Happy Thanksgiving and positive celebrity influences

I’ve been watching lots of The Ellen Degeneres Show and aside from the fact that it’s a very funny, very fun, and very entertaining show, I have to give props to Ellen for the great charitable work she does through it. Thanksgiving week and the holiday season in general is usually the time for special giveaways and the like and Ellen is no exception. She has been sponsoring the Ellen Thanks-for-Giving Food Drive, encouraging people to give funds, food, and time to America’s Second Harvest, the nation’s food bank network. She directs people to the Web site to give to the food assistance group and she encourages people coming to see the show to bring bags of food– her recent shows have included clips of audience members bringing bags and bags of food and companies like M&Ms and Starbucks have also been contributing large cash donations through the show as well. The key to this giving campaign though, I think, is that she only asks people to bring one food item or give one dollar, recognizing the influence she has through her television show and that by asking each of her viewers to give a little bit, she can put together huge charitable gifts. On top of this giving campaign, her Thanksgiving show audience was filled with the family members of soldiers serving overseas and more important than the free cruises she gave to every single audience member and the care packages and gifts she sent to the soldiers, she set up the opportunity for the soldiers to send video messages to their loved ones.

But the holiday season isn’t the only time Ellen has been seen giving to those who need and deserve it. As part of her RSVP Ellen program, when she wasn’t able to be the birth coach for a pregnant mother, she instead sent lots of presents, including a $2000 gift certificate to Drugstore.com, and invited the couple to an all-expenses paid trip to see the show and vacation in the area. On top of regular interviews with celebrity guests and musical performances, the show is filled with giveaways like this, small and large, and regular contributions to various charitable organizations.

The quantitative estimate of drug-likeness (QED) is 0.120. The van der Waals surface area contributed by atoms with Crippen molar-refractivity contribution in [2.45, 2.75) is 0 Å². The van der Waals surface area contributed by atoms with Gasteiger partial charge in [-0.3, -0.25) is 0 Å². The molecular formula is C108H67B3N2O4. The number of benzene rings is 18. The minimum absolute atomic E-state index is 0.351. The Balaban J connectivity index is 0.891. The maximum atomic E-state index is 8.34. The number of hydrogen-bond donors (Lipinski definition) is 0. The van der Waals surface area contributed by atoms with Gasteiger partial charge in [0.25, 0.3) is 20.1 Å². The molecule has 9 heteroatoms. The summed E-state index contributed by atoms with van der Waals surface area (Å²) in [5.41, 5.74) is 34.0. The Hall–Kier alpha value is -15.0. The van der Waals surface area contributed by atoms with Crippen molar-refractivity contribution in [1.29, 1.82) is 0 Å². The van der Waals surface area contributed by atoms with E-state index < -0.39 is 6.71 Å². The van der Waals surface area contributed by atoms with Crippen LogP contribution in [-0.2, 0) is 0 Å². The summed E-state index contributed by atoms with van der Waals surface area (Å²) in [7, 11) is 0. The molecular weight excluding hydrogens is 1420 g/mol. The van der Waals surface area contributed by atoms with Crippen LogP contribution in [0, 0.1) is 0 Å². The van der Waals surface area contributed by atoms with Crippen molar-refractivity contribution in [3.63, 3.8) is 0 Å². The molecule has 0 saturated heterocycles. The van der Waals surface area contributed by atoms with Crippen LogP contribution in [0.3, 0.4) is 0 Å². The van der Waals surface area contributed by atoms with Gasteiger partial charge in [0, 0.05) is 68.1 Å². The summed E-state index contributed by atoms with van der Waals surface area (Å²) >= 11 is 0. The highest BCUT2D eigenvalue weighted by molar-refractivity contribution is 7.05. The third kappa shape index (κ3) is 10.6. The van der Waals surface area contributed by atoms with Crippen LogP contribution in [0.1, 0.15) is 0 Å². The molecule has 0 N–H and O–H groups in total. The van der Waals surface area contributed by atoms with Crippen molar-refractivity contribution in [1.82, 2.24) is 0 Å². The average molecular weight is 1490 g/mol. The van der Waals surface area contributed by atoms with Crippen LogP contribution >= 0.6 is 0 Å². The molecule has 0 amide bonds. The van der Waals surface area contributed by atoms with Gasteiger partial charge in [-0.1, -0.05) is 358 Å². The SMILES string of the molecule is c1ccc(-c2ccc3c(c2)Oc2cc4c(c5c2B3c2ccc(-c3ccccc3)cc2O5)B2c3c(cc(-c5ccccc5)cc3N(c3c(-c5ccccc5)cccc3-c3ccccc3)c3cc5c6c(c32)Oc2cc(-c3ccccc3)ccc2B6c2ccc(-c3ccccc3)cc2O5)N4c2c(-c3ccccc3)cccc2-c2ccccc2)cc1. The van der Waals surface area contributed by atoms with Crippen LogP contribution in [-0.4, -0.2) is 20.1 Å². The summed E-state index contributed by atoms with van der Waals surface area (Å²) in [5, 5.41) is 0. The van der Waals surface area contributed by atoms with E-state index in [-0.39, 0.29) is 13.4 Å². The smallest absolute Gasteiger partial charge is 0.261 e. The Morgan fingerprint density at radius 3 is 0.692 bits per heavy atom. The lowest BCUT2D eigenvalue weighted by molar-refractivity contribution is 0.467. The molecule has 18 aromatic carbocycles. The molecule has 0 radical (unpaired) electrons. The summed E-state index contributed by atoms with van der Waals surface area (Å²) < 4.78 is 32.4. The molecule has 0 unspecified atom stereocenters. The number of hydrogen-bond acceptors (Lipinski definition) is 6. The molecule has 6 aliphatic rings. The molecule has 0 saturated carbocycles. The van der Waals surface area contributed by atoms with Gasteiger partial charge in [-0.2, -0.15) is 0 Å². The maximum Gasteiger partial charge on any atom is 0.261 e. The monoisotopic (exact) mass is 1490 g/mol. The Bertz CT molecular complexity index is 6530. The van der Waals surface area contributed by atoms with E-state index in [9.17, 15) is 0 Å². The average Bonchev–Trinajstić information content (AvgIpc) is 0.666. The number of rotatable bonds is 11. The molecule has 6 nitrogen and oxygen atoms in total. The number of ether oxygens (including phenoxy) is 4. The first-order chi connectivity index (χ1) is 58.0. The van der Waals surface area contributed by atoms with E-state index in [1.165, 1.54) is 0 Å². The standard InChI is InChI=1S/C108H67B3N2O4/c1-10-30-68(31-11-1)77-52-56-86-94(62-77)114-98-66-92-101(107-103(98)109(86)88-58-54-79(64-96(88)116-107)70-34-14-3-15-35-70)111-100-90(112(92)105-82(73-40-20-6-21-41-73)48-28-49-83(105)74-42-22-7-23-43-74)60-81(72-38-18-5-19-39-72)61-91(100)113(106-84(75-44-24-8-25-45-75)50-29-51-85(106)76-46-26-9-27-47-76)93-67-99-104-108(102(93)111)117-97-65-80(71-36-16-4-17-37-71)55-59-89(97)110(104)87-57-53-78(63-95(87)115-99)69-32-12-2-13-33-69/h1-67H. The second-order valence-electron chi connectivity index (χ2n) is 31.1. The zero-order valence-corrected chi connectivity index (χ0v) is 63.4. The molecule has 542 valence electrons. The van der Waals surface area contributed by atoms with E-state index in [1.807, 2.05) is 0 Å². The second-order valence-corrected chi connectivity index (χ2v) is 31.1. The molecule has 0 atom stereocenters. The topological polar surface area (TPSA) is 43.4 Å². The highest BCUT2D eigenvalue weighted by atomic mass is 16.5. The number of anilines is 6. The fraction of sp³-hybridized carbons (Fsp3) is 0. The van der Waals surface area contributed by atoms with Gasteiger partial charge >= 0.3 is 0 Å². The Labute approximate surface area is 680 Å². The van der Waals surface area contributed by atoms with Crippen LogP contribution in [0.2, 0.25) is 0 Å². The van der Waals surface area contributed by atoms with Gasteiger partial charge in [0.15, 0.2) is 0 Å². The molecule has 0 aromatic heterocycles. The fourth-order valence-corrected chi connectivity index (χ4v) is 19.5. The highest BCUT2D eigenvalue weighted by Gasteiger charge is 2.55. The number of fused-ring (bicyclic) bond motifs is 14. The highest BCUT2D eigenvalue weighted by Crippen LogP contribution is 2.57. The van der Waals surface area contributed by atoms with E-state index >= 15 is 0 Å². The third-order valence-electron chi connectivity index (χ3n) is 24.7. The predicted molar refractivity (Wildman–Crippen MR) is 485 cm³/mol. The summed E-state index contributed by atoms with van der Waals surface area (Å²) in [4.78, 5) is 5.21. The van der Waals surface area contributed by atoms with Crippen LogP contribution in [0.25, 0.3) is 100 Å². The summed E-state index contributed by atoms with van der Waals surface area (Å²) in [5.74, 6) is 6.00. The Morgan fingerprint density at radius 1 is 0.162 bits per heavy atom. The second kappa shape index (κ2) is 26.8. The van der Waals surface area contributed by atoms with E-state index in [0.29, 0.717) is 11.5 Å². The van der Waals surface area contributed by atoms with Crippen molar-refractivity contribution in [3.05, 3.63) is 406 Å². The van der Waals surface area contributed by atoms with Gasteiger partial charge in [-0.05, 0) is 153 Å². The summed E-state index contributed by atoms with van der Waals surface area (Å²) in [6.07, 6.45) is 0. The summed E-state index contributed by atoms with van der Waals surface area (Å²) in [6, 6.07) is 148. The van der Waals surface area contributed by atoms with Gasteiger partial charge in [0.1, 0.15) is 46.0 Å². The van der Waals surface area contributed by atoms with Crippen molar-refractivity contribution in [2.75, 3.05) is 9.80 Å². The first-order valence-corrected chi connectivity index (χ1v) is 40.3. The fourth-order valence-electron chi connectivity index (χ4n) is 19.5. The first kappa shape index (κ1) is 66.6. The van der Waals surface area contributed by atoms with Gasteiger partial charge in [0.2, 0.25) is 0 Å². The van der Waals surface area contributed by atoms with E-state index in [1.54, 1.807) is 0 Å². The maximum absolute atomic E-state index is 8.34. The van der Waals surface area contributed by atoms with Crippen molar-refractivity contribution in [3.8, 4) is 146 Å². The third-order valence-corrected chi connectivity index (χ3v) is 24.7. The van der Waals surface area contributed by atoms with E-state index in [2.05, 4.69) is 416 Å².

And the combination of how fun the show is in general and the giving spirit is what makes this show great and what makes me truly respect and love Ellen. She doesn’t have to do many of the charitable things she does on the show, but it seems to me that she recognizes the influence she has as a celebrity, a public figure, and a talk show host, and uses it to support important causes. It’s this balance between celebrity and charity that I respect and admire. I don’t begrudge the large salaries of actors and actresses, but I think that anybody who has something should try to give back to those who do not, whether it’s a few dollars or millions of dollars. If you can, I believe you should try to give as much to charitable causes as you can. I believe you can balance enjoying your money and living a comfortable life with giving to important causes in a significant way. And for celebrities, I truly respect those who take it one step further and use their influence to encourage charitable work. For example, here’s a cool thing– Michael Rosenbaum who plays Smallville‘s Lex Luthor, instead of accepting birthday gifts from his fans, tells fans to send money to Ronald McDonald House Charities on his behalf. The point is that he doesn’t really need the birthday gifts from thousands of fans, but if they really want to send them, he can at least turn that into something charitable. I think it was a great idea and one that everyone, celebrity or not, should consider embracing.

In the end, acts like these reflect a generosity of spirit that makes me not only enjoy the work of these celebrities, but respect them as people as well. And it is a lesson for all people who are public figures on whatever scale– that being a role model isn’t necessarily about living a perfect life or keeping the world from seeing anything possibly negative in your life, but more about setting an example in small ways and instead of putting the spotlight on the good things you might do, putting the spotlight on the good things others can do.